- What are the common attributes when customers are successful, versus the common indicators when the customers are having friction consuming your solution?
- Are you conducting an ongoing (quarterly) churn analysis to get to the systemic root cause of the core issues?
- What role does the product play in your current Customer Health metrics?
If the CS team, and supporting organizations within the company (Support, Product, etc.) are working to ensure what it takes to be successful, you should at least have the opportunity to mitigate churn through proactive activities. A health framework is one of the leading metrics to assess potential churn.
Assume that there’s a company that does a phenomenal job of selling, maybe even over-selling its products. It’s deployed to end users, who are the individual contributor, end users, but they don’t find value, and have no interest in the product. Since the product is not sticky, the churn rate is high. In this scenario, the challenges faced by the company are related to the product market fit, the product presentation, target market, and in understanding who is getting value out of the product.
If you don’t onboard a customer smoothly and if they don’t happen to get value quickly, then the chances are you’ll lose customer confidence in the first four-six months. It’s like planting the seeds of churn. In this scenario, it’s the CEO who has to think holistically about the reasons for churn, rather than going ahead and installing a Customer Success team to fix churn. If your product is hard to use or unable to deliver value, then such a problem can’t be fixed by a Customer Success team. It will inevitably be too expensive to install a Customer Success team to solve such problems and the CFO will never allow it.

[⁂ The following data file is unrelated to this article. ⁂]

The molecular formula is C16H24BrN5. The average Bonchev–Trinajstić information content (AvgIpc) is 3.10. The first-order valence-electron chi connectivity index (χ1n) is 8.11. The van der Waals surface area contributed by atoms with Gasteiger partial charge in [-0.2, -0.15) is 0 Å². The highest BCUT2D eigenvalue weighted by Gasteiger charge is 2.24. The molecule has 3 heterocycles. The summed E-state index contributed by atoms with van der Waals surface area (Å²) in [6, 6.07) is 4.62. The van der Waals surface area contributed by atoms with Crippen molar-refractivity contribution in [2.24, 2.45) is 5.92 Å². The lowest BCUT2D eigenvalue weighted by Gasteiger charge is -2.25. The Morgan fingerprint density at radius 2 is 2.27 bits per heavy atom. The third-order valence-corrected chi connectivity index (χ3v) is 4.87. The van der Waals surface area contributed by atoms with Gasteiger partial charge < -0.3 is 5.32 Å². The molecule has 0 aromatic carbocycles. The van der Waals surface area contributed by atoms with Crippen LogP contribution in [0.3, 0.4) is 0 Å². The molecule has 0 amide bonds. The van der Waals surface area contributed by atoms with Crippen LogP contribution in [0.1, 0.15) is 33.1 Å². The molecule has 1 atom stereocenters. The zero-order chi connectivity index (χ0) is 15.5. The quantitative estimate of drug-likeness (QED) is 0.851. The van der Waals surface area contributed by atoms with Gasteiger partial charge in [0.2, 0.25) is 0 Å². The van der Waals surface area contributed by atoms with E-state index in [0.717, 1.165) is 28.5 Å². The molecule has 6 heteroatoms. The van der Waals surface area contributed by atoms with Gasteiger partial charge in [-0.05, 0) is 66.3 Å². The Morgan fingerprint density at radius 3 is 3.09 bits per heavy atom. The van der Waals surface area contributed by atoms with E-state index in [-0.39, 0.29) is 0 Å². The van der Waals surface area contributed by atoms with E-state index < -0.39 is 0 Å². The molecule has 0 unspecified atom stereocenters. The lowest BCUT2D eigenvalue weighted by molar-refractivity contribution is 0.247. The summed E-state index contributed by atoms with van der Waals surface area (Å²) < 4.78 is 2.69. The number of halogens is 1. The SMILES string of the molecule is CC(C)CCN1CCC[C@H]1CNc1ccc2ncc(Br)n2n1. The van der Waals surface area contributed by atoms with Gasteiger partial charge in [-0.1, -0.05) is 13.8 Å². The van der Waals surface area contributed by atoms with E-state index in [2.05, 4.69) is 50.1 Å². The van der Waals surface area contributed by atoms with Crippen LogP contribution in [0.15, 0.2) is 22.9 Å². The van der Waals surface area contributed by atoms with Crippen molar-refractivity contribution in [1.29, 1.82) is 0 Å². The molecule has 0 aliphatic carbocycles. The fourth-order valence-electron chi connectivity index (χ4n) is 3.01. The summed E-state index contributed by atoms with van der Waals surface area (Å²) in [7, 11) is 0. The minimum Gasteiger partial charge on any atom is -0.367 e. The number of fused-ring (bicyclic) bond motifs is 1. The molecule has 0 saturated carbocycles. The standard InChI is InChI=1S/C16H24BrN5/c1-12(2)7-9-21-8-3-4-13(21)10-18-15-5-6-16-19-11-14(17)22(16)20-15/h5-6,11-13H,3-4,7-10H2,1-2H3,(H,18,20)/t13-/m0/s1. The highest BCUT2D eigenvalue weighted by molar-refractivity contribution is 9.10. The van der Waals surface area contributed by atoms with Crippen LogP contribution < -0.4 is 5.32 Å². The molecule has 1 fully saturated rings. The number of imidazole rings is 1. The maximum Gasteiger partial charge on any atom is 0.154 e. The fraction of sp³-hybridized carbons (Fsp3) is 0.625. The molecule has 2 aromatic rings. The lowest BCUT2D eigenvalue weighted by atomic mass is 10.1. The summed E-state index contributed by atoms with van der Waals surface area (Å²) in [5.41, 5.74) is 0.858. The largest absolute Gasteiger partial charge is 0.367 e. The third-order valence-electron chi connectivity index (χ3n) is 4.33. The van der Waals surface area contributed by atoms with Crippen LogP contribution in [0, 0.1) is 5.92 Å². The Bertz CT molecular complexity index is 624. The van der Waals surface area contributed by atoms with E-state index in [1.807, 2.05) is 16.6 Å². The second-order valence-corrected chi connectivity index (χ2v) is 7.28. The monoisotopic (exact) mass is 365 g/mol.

Here, the CEO has to think about the systemic root cause of the product adoption issues:
- How they are taking it to the market?
- How customers are consuming it?
- Ultimately, are they getting value out of it?
To Be Concluded
I outlined above the need to build a pervasive culture of Customer Success that spans the entire organization, and the need to go beyond lagging indicators such as churn. This requires a maniacal focus on the value delivered to customers and how it is communicated to them. What is just as important – every team member needs to know exactly how they are contributing to Customer Success.
In the concluding section of this post, I will outline how the organization can take steps to make this a reality, and measure their progress towards this goal.
Mark Pecoraro is a senior business executive and trusted advisor to leadership teams with a demonstrated ability in consistently delivering high customer satisfaction, client retention and operational excellence in a recurring revenue business model for both start-up and established businesses. He was previously VP of Customer Success for Conviva and is a recognized thought-leader in Customer Success. He has held a variety of executive roles in enterprise SaaS organizations including Appcelerator, SOASTA, WhiteHat Security and Accept Software. He also serves on the Board of Advisors for Strikedeck and BlueNose Analytics, and is a member of the Standards committee for The Customer Success Association.